FOOD: Everybody's Poison

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There had never been such a widespread meat famine before. Last week TIME'S correspondents in 139 cities — the centers of every area in the U.S. — reported on it. In all the U.S. there were only half a dozen cities in which the shortage was not acute. The lucky six: Boise, Idaho; Tallahassee, Fla. ; Douglas, Ariz.; Austin, Corpus Christi and Laredo, Texas.

Few cities or areas were as well off as Salina, Kans., which had meat for about 30% of its people. Waterbury, Conn, and Reading, Pa. had no fresh meat at all. On the heaviest food shopping day of the week, Indianapolis had an average of only two ounces of meat for each of its citizens.

Throughout the nation housewives who did not get to butchers' counters early were in luck if they found bologna or frankfurters. Thousands of housewives could find no butcher shop open in their neighborhoods. The National Association of Retail Meat Dealers estimated that at least 36,000 butchers had closed; many had dismissed their employes indefinitely. In Olympia, Wash., most butchers opened only two days a week — and hoped that a little something to sell would come along. In all Boston there was not enough beef to stock one good-sized meat store. In Maine there was a sharp increase in illegal deer hunting.

In front of a meat shop in Cincinnati appeared a girl in a shepherdess costume, leading a lamb. The butcher put out a proud banner: "Mary had a little lamb, and so have we." The reason for a little lamb and mutton: slaughtering of lambs and sheep was down only 39% from the levels of a year ago ; beef and pork slaughtering was down more than 80%.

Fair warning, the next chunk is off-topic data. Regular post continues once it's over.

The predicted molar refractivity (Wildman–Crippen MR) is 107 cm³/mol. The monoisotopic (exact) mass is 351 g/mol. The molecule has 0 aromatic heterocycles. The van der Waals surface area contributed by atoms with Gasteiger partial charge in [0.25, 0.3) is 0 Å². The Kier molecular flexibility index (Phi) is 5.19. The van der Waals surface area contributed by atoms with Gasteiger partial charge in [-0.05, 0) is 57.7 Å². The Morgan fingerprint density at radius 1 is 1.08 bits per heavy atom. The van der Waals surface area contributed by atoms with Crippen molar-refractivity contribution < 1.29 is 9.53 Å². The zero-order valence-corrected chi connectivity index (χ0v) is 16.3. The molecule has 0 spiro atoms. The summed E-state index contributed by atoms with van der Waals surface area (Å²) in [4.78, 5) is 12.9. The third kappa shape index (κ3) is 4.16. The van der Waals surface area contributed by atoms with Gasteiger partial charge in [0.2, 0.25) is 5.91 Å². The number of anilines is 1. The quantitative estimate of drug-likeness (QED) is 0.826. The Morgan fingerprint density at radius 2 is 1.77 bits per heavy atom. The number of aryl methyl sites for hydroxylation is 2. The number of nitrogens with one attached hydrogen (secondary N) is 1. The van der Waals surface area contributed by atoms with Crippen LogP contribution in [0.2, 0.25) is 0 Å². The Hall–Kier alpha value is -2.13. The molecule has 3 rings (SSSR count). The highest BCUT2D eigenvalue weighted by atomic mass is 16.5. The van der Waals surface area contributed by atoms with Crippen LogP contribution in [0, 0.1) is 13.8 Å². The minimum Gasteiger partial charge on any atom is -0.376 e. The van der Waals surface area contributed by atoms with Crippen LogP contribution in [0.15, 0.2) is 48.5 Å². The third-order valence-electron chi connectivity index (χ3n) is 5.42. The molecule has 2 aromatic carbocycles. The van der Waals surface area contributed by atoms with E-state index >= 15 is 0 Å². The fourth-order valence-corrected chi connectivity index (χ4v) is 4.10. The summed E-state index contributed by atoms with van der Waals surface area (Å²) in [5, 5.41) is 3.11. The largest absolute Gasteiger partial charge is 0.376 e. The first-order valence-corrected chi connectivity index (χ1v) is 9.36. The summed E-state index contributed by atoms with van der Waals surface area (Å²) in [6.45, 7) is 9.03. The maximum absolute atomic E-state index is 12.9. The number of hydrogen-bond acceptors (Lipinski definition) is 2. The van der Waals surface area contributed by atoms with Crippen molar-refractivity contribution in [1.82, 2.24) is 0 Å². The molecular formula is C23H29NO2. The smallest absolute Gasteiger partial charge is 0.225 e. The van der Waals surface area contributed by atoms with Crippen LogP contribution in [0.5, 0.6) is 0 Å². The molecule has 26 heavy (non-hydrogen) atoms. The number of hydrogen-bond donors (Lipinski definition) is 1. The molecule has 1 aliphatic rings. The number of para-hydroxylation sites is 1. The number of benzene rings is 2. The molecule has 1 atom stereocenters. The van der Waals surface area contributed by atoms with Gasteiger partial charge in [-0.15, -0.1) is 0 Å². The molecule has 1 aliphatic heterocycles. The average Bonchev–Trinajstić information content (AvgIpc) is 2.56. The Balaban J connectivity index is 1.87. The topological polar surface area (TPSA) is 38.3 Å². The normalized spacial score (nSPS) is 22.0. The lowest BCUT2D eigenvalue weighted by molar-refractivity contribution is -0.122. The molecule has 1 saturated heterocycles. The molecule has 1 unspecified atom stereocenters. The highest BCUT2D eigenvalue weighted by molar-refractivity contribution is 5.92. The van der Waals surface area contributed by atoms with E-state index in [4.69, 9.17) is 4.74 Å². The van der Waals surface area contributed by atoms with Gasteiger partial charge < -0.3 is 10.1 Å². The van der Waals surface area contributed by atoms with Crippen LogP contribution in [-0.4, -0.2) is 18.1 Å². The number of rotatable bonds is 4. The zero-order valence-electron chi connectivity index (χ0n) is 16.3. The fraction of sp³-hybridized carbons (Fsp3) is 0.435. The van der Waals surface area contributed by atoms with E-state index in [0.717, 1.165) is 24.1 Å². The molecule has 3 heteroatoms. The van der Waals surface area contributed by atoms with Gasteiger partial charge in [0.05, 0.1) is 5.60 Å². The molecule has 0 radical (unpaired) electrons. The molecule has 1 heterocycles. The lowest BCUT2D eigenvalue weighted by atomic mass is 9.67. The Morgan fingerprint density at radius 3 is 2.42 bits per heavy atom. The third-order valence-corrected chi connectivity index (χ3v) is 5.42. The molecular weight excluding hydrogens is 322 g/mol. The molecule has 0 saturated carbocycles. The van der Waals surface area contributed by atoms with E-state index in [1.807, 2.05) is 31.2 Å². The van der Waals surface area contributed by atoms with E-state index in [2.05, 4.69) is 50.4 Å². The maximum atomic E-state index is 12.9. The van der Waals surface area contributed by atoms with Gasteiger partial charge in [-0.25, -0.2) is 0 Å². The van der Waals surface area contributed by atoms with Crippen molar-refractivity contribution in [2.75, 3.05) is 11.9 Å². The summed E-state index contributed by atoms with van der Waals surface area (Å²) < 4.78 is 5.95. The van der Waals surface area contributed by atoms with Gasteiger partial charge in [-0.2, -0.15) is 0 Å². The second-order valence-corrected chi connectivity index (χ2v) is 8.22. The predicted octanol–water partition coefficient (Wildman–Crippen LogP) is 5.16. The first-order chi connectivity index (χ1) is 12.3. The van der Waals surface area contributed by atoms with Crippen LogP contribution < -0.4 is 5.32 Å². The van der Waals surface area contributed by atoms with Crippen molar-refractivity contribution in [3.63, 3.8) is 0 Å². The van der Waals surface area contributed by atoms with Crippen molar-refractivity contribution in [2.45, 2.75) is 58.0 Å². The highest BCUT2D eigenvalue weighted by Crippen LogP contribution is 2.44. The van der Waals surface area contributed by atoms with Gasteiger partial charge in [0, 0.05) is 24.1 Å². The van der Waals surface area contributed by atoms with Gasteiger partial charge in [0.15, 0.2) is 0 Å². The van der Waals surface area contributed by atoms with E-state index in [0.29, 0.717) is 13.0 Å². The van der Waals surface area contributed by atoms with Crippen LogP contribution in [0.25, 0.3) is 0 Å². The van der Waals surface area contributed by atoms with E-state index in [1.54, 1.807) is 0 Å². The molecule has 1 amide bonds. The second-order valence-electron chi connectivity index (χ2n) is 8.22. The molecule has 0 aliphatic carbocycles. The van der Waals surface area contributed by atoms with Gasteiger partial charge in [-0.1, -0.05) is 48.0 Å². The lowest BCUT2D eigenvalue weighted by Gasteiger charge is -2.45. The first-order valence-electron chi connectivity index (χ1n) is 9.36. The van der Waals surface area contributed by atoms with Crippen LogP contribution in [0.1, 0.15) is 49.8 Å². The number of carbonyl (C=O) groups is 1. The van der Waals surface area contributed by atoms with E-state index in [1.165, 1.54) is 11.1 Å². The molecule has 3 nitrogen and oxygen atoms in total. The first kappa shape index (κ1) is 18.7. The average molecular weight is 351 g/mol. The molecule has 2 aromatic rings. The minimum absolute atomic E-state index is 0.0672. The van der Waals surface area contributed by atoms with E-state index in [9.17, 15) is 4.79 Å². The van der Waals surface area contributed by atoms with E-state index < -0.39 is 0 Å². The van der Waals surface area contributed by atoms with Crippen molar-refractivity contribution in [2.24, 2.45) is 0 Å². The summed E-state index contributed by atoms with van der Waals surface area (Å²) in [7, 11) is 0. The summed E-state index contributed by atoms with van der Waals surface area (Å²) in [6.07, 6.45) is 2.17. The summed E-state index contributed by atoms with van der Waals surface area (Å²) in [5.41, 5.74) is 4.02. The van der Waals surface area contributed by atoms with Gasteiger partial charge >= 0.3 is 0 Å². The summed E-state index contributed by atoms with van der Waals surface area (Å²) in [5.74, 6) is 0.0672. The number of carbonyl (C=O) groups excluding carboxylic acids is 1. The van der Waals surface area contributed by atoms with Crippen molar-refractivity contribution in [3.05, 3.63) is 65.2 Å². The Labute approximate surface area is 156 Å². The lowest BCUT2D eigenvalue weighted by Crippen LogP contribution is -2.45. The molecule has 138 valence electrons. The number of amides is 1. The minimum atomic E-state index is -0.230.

Penalties at Home. The distress went deep. Public institutions, many of which had been on short rations to conserve their meat, were now down to the end of supplies. Hospitals, unable to give their patients proper diets (two Boston hospitals began to serve horse meat), pleaded with Washington and local OPA offices for help. They got a promise of it — a new OPA formula by which suppliers are required to furnish the same percentages of meat to hospitals and other institutions as they did in the same period of 1944. If the suppliers failed to meet the quotas, they would be subject to OPA penalties. But what if the suppliers of the suppliers failed to supply them? OPA did not go into that. Across the land, local abattoirs were closing; the major packing houses were down to a trickle of their normal operations (TIME, Sept. 23).

A wave of protests hit Washington. Riding the wave was a formidable figure: John L. Lewis. He posed a formidable dilemma: his coal miners could not work on "cereals and vegetables" and there was "grave unrest" among them. Meat-famished miners had walked out of five collieries in Virginia. Touring a mine area in West Virginia, Interior Secretary Julius ("Cap") Krug agreed with Lewis that miners must have more meat.

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